| |

Learning at Disney: Ways to Sneak “School” into Your Disney World Vacation

Home Science Tools Banner
* This post may contain affiliate links or sponsored content. *

Did you like this article? If so, please help by sharing it!

Written by Chelsea Gonzales of Wonder Wherever We Wander.

Many may consider a trip to Walt Disney World a time to relax and take a break from school. However, on my family’s recent trip to the happiest place on Earth, I noticed something I hadn’t seen before: Disney World is a giant classroom.

Learning at Disney

If you are planning a trip to Disney World and would like to take full advantage of the fantastic learning environment that awaits you—and get away with calling your vacation a “field trip”—keep reading. I have compiled a list of fun learning activities and great opportunities, located on Disney World property, to begin a dialogue with your child.

Take this list and run with it, add to it, and make it your own.


Spending money. To avoid the “I wants” and to help teach your children budgeting, bill/coin values, and self-discipline, give each person in your family a bit of spending money to manage on their own.

Wait times. Long wait times at Disney can be useful for something after all! Use the estimated wait times as conversation starters to help young children understand time.


Tom Sawyer’s Island. Read The Adventures of Tom Sawyer and discuss the book as a family before your trip. This will make a visit to Tom Sawyer’s Island much more fun and meaningful.

Liberty Square. Discuss and find the Liberty Bell and Paul Revere’s two lanterns in an upstairs window while visiting Liberty Square. Also, be sure to see the Hall of Presidents show for a fun history lesson.

Disney 1

Big Thunder Mountain Railroad. Use your time in line for this ride to discuss the history of coal mines and the (very real and very serious) meanings behind some of the queue distractions, such as the canary and the many references to funerals.

Carousel of Progress. On this attraction, learn about the many exciting ways our day-to-day lives have changed since the turn of the 20th century.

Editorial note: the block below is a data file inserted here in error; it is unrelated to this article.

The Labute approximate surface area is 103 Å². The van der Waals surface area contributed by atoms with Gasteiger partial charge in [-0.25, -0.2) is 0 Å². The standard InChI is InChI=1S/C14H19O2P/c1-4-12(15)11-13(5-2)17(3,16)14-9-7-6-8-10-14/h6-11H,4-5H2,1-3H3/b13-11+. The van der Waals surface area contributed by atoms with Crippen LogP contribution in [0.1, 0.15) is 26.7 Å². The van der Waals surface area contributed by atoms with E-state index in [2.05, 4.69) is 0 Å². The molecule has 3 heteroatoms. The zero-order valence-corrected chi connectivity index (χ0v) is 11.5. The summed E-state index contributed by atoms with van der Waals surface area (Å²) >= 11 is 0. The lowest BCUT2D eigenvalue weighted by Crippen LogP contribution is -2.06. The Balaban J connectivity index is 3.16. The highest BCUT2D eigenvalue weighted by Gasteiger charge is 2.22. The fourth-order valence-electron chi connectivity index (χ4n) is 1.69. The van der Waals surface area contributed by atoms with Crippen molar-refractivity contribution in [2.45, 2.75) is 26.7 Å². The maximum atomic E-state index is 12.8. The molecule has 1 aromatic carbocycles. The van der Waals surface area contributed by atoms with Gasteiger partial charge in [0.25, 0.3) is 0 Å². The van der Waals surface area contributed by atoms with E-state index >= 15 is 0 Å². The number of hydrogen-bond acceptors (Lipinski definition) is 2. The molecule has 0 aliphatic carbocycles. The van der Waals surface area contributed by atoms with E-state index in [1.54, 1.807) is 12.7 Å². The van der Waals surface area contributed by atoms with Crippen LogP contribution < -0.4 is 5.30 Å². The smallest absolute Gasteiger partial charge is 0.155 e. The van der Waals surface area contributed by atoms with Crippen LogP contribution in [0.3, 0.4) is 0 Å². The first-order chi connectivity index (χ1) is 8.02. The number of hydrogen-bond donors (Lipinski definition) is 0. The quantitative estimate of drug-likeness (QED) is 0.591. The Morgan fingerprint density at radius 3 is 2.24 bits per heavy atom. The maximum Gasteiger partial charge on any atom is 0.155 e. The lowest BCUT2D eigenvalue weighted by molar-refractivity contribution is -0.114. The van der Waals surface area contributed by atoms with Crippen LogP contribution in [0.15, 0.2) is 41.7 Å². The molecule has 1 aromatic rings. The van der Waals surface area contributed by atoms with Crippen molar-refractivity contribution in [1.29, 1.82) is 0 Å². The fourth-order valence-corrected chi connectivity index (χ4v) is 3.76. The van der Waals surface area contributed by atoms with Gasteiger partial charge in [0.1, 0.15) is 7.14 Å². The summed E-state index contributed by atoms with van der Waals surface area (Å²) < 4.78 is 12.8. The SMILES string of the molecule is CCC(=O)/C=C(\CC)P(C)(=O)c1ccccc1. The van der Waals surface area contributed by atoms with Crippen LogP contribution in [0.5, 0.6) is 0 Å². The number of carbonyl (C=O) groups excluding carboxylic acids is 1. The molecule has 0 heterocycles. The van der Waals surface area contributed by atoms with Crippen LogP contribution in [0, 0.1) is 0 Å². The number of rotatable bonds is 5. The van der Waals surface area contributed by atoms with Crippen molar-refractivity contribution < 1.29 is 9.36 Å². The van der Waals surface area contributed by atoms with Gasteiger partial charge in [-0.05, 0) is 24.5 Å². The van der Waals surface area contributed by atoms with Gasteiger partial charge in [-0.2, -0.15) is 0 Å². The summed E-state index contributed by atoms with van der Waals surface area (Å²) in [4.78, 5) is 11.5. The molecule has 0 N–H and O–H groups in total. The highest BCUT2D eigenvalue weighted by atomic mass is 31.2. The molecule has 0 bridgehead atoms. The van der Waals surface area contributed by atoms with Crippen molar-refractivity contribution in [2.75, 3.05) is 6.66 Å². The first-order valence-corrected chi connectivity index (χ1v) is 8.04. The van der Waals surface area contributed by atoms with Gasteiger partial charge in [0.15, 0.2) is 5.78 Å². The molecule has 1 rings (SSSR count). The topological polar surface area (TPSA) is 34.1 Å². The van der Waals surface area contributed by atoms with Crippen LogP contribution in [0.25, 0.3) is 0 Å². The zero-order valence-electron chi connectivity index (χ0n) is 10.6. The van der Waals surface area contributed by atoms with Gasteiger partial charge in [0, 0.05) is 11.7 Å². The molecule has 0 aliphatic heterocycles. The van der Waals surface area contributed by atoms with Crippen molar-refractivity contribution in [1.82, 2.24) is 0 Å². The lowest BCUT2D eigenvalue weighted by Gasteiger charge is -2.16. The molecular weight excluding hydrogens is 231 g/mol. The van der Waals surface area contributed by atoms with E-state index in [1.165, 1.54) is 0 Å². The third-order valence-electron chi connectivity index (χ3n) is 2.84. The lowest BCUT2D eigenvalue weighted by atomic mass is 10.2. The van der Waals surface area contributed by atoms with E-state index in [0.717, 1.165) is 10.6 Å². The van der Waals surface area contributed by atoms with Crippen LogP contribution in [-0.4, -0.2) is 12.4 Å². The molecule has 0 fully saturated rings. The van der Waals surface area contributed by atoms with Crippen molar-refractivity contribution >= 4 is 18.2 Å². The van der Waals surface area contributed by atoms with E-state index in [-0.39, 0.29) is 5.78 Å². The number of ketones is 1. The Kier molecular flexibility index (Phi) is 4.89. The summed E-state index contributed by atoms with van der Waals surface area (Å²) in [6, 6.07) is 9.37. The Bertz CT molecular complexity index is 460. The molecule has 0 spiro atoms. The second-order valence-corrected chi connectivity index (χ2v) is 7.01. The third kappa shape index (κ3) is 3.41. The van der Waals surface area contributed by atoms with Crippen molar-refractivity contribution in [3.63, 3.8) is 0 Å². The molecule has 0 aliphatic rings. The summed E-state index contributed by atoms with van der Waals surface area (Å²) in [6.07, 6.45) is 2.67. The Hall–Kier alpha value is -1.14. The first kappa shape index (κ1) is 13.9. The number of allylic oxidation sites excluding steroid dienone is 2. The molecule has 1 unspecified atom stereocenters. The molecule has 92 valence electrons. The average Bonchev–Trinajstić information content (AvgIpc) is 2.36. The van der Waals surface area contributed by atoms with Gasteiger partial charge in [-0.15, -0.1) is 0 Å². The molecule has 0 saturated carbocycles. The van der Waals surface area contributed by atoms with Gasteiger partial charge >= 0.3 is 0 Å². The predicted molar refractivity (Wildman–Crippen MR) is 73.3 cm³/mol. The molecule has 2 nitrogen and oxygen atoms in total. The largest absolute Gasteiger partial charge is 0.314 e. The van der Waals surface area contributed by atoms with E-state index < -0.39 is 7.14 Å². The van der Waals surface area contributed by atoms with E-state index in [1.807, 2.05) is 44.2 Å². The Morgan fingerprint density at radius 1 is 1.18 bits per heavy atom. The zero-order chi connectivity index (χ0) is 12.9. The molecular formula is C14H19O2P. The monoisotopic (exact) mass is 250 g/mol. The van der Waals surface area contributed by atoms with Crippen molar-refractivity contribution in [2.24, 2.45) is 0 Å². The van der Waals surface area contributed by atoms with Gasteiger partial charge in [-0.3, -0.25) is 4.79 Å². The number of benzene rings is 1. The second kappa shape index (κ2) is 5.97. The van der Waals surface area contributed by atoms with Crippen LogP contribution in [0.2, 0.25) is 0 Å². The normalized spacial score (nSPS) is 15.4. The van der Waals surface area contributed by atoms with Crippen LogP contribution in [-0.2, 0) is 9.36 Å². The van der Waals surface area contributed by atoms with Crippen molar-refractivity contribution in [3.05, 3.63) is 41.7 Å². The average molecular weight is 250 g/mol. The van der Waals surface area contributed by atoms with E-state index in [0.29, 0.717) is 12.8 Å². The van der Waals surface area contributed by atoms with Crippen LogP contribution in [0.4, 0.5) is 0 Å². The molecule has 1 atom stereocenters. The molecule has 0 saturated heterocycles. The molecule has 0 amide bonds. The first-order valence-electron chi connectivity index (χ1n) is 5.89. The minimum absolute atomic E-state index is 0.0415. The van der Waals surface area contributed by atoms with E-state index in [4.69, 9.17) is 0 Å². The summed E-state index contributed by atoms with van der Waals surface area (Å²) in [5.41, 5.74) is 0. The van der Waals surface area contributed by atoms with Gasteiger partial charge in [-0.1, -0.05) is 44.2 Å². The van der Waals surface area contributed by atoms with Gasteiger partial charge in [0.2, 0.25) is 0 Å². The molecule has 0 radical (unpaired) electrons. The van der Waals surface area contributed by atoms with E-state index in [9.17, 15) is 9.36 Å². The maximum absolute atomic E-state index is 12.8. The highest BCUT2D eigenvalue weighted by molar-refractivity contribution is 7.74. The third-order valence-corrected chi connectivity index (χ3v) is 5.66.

Pirates of the Caribbean. Discussion of the history of pirates and the facts about them would be a perfect addition to a ride on Pirates of the Caribbean.

Epcot countries. Every country pavilion in the Epcot World Showcase has a small history lesson to offer about that particular country.

The Great Movie Ride. The Great Movie Ride is the perfect way to introduce young children to the many Hollywood legends we know and love.

One Man’s Dream. This mini-museum is located in Hollywood Studios and is a fun way to learn about the man behind the magic, Walt Disney himself.


Living With The Land. A great lesson on taking care of the environment and our ecosystem, this is an educational ride through the gardens of Epcot.

Circle of Life. Another eco-educational attraction, this short video feature is a great way to show children the importance of caring for the Earth.

Spaceship Earth. A dark ride that travels through time and shows riders all of the incredible technological advances the human race has made throughout the years, Spaceship Earth is a must-ride when visiting Epcot.

Learning at Disney

Test Track. This ride gives guests a chance to design their own vehicle and see how it stands up to the rigors of the test track.

Mission Space. Get a feel for what it’s like to take off in a rocket ship as you blast off on Mission Space.

Innoventions. This children’s museum-like space in Epcot’s Future World offers lessons on subjects like fire safety, roller coaster design, and health.

Kilimanjaro Safari. Check out some amazing animals and learn some fascinating facts as you travel through various habitats in a large safari truck.

Rafiki’s Planet Watch. Learn more about your favorite animals and how to care for them at Rafiki’s Planet Watch.

Disney 2

The Dinosaur Ride. While much of this ride is fictional, there are plenty of dino fact gems to be found. Pay attention during the ride and while standing in the line queue.

Wilderness Explorers. Join the Wilderness Explorers in Animal Kingdom to learn some amazing things about animals and nature. Kids can earn badges while they’re at it!


Adventureland. Adventureland in the Magic Kingdom features landscapes from a few very different parts of the world. Discuss with your child the possible origins of these views.